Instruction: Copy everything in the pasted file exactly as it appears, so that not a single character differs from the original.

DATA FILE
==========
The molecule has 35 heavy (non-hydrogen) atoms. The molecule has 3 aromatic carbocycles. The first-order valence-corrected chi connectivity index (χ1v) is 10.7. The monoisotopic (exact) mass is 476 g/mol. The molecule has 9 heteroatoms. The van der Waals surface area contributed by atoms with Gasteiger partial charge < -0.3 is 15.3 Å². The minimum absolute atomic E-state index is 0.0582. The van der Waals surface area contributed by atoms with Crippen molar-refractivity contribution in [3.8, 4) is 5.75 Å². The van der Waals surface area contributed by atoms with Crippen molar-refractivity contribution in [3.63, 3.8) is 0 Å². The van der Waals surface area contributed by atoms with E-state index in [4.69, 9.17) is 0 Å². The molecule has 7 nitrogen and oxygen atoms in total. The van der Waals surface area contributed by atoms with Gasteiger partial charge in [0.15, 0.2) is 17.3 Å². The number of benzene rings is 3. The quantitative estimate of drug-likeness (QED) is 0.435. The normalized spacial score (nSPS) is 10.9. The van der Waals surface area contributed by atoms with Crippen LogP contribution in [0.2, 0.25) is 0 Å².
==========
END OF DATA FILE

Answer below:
The molecule has 35 heavy (non-hydrogen) atoms. The molecule has 3 aromatic carbocycles. The first-order valence-corrected chi connectivity index (χ1v) is 10.7. The monoisotopic (exact) mass is 476 g/mol. The molecule has 9 heteroatoms. The van der Waals surface area contributed by atoms with Gasteiger partial charge < -0.3 is 15.3 Å². The minimum absolute atomic E-state index is 0.0582. The van der Waals surface area contributed by atoms with Crippen molar-refractivity contribution in [3.8, 4) is 5.75 Å². The van der Waals surface area contributed by atoms with Crippen molar-refractivity contribution in [3.63, 3.8) is 0 Å². The van der Waals surface area contributed by atoms with E-state index in [4.69, 9.17) is 0 Å². The molecule has 7 nitrogen and oxygen atoms in total. The van der Waals surface area contributed by atoms with Gasteiger partial charge in [0.15, 0.2) is 17.3 Å². The number of benzene rings is 3. The quantitative estimate of drug-likeness (QED) is 0.435. The normalized spacial score (nSPS) is 10.9. The van der Waals surface area contributed by atoms with Crippen LogP contribution in [0.2, 0.25) is 0 Å².